For the purposes of calculating the zone digest, RRsets having the same owner name MUST be numerically ordered by their numeric RR TYPE.

3.1.2. Special Considerations for SOA RRs

When AXFR is used to transfer zone data, the first and last records are always the SOA RR ([RFC5936] Section 2.2). Because of this, zone files on disk often contain two SOA RRs. When calculating the zone digest, the first SOA RR MUST be included and any subsequent SOA RRs MUST NOT be included.

Additionally, per established practices, the SOA record is generally the first record in a zone file. However, according to the requirement to sort RRsets with the same owner name by type, the SOA RR (type value 6) will not be first in the digest calculation. The zone's NS RRset (type value 2) at the apex MUST be processed before the SOA RR.

3.2. Add ZONEMD Placeholder

In preparation for calculating the zone digest, any existing ZONEMD records MUST first be deleted from the zone.

Prior to calculation of the digest, and prior to signing with DNSSEC, a placeholder ZONEMD record MUST be added to the zone. This serves two purposes: (1) it allows the digest to cover the Serial and Digest Type field values, and (2) ensures that appropriate denial-of-existence (NSEC, NSEC3) records are created if the zone is signed with DNSSEC.

In the placeholder record, the Serial field MUST be set to the current SOA Serial. The Digest Type field MUST be set to the value for the chosen digest algorithm. The Digest field MUST be set to all zeroes and of length appropriate for the chosen digest algorithm.

3.3. Optionally Sign the Zone

Following addition of the placeholder record, the zone MAY be signed with DNSSEC. Note that when the digest calculation is complete, and the ZONEMD record is updated, the signature(s) for that record MUST be recalculated and updated as well. Therefore, the signer is not required to calculate a signature over the placeholder record at this step in the process, but it is harmless to do so.

3.4. Calculate the Digest

The zone digest is calculated by concatenating the canonical on-the-wire form of all RRs in the zone, in the order described above, subject to the inclusion/exclusion rules described below, and then applying the digest algorithm:

digest = digest_algorithm( RR(1) | RR(2) | RR(3) | ... )

where "|" denotes concatenation, and

RR(i) = owner | type | class | TTL | RDATA length | RDATA

3.4.1. Inclusion/Exclusion Rules

When calculating the digest, the following inclusion/exclusion rules apply:

FOR DISCUSSION: Ambiguities about records that are in/out of zone. For example, see Jinmei message to dnsop 2018-06-01 and followups. BIND will load and axfr data "occluded" by DNAME/NS.

3.5. Update ZONEMD RR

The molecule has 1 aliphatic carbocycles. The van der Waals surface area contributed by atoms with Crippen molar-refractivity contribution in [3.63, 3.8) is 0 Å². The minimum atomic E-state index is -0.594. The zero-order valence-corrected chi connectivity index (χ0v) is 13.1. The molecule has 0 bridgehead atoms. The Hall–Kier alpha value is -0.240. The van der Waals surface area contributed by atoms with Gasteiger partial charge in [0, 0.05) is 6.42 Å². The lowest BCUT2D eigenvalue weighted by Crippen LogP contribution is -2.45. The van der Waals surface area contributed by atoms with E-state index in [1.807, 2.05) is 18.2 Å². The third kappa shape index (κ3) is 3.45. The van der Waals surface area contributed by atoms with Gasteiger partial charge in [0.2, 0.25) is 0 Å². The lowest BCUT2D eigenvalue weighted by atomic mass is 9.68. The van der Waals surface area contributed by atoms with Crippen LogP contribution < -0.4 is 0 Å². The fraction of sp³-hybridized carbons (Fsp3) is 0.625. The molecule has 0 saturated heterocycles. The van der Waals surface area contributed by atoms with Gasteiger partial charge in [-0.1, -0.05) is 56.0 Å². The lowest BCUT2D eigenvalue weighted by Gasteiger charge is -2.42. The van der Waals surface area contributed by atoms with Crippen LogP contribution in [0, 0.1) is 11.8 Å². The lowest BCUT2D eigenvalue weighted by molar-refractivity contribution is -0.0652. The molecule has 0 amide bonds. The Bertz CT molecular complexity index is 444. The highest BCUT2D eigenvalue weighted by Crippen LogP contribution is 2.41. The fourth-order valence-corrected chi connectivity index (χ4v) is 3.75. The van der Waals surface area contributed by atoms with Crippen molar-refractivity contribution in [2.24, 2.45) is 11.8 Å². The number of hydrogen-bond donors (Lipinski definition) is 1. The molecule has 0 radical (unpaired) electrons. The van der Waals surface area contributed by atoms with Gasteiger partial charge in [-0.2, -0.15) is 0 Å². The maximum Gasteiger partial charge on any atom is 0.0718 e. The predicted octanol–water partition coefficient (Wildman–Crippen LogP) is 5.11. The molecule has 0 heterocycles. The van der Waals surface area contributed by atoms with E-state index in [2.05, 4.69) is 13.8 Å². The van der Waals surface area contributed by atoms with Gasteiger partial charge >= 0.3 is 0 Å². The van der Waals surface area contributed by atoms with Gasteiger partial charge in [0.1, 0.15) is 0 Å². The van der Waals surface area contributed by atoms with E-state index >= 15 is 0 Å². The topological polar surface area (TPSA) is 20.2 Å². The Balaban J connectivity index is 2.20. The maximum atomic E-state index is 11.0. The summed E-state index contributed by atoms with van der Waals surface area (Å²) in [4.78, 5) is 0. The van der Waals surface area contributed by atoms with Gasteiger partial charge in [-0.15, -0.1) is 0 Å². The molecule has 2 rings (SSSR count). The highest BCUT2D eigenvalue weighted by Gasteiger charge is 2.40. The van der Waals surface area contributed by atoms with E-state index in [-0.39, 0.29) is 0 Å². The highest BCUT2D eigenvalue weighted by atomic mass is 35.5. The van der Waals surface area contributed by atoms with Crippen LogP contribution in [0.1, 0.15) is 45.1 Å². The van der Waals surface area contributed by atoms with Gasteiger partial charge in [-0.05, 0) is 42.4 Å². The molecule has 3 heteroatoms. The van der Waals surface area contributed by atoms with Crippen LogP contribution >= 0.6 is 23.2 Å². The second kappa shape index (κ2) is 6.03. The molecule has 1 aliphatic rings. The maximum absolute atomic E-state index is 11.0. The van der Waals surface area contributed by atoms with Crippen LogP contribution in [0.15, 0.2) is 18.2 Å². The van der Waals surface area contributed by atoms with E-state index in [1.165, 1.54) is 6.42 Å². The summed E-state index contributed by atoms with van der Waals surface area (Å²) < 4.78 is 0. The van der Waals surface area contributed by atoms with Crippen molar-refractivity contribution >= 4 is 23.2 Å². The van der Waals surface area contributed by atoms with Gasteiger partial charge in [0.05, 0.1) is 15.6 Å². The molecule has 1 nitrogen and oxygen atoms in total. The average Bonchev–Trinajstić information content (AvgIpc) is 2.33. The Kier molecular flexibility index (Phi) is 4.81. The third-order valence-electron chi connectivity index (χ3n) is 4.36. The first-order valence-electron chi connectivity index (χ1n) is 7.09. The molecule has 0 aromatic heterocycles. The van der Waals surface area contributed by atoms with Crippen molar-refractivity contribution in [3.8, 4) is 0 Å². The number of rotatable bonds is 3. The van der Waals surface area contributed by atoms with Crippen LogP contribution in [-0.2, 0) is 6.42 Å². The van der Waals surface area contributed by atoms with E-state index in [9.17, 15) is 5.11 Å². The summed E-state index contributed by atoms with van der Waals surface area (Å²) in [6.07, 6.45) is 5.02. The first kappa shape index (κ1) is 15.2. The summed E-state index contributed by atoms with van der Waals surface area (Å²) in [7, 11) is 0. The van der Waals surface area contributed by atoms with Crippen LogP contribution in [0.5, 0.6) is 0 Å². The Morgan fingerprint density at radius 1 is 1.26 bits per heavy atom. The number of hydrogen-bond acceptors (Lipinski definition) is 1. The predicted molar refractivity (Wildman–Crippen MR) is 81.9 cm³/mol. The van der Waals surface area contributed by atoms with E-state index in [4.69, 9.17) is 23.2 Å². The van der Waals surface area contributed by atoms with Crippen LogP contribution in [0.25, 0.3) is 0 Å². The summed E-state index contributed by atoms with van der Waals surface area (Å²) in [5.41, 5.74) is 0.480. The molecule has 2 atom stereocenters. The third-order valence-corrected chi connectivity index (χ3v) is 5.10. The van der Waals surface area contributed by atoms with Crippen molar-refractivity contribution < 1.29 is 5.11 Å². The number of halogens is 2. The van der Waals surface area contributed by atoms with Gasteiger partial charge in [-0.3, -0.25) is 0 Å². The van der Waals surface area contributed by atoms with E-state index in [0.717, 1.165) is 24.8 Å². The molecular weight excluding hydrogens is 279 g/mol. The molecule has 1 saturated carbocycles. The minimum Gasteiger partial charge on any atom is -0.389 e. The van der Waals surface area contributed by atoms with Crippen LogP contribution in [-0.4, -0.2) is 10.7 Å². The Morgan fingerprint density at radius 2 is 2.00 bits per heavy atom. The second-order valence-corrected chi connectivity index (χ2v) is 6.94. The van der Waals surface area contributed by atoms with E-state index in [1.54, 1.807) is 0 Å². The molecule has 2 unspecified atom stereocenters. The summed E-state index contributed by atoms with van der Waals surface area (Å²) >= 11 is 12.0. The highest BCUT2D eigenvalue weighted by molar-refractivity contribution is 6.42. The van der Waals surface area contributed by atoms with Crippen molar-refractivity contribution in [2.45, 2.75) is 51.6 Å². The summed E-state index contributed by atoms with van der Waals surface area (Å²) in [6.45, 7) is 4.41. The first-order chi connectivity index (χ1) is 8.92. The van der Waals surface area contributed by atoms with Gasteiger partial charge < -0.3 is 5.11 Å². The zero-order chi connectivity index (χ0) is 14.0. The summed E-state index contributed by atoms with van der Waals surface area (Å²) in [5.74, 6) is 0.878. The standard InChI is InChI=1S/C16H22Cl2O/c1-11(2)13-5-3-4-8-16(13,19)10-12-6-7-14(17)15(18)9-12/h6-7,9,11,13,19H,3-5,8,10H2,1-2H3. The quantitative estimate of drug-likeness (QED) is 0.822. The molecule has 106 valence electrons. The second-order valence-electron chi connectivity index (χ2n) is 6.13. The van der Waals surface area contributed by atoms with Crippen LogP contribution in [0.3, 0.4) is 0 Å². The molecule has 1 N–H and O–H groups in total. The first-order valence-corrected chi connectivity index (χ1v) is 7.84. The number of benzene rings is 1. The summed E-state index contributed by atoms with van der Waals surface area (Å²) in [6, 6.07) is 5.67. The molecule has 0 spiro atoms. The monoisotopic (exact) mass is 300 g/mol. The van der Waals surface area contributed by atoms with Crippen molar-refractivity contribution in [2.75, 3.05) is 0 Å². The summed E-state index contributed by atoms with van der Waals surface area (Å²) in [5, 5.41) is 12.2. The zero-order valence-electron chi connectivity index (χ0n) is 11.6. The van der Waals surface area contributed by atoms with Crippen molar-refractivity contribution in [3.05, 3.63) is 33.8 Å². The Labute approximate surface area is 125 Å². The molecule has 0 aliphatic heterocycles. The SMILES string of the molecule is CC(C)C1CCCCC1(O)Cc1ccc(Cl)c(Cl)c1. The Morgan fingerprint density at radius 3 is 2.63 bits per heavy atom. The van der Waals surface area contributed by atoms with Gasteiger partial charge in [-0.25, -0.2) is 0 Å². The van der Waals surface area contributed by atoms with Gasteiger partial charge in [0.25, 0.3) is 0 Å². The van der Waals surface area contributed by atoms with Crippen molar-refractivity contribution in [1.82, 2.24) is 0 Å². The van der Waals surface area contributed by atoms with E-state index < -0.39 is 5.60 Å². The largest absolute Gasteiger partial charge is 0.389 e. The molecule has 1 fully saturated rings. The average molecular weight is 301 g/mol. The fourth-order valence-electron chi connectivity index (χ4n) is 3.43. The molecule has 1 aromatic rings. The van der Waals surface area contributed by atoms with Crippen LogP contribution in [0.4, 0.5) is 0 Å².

Once the zone digest has been calculated, its value is then copied to the Digest field of the ZONEMD record.

If the zone is signed with DNSSEC, the appropriate RRSIG records covering the ZONEMD record MUST then be added. Because the ZONEMD placeholder was added prior to signing, the zone will already have the appropriate denial-of-existence (NSEC, NSEC3) records.

Some implementations of incremental DNSSEC signing might update the zone's serial number for each resigning. However, to preserve the calculated digest, generation of the ZONEMD signature at this time MUST NOT also result in a change of the SOA serial number.

4. Verifying Zone Message Digest

The recipient of a zone that has a message digest record can verify the zone by calculating the digest as follows:

  1. The verifier SHOULD first determine whether or not to expect DNSSEC records in the zone. This can be done by examining locally configured trust anchors, or querying for (and validating) DS RRs in the parent zone. For zones that are provably unsigned, digest validation continues at step 4 below.
  2. For zones that are provably signed, the existence of the ZONEMD record MUST be verified. If the ZONEMD record provably does not exist, digest verification cannot be done. If the ZONEMD record does provably exist, but is not found in the zone, digest verification MUST NOT be considered successful.
  3. For zones that are provably signed, the SOA RR and ZONEMD RR(set) MUST have valid signatures, chaining up to a trust anchor. If DNSSEC validation of the SOA or ZONEMD records fails, digest verification MUST NOT be considered successful.
  4. The SOA Serial field MUST exactly match the ZONEMD Serial field. If the fields to not match, digest verification MUST NOT be considered successful.
  5. The ZONEMD Digest Type field MUST be checked. If the verifier does not support the given digest type, it SHOULD report that the zone digest could not be verified due to an unsupported algorithm.
  6. The zone digest is calculated using the algorithm described in Section 3.4. Note in particular that digested ZONEMD RRs MUST be placeholders and their RRSIGs are not included in the digest.
  7. The calculated digest is compared to the received digest. If the two digest values match, verification is considered successful. Otherwise, verification MUST NOT be considered successful.
  8. If the zone is to be served and transferred, the original (not placeholder) ZONEMD RRs MUST be sent to recipients so that downstream clients can verify the zone.

5. IANA Considerations

5.1. ZONEMD RRtype

This document uses a new DNS RR type, ZONEMD, whose value TBD has been allocated by IANA from the "Resource Record (RR) TYPEs" subregistry of the "Domain Name System (DNS) Parameters" registry.

5.2. ZONEMD Digest Type

The ZONEMD Digest Type field has the same semantics as the DS RR Digest Type field. Thus, it does not add new IANA protocol registry requirements.

6. Security Considerations

6.1. Attacks Against the Zone Digest

The zone digest allows the receiver to verify that the zone contents haven't been modified since the zone was generated/published. Verification is strongest when the zone is also signed with DNSSEC. An attacker, whose goal is to modify zone content before it is used by the victim, may consider a number of different approaches.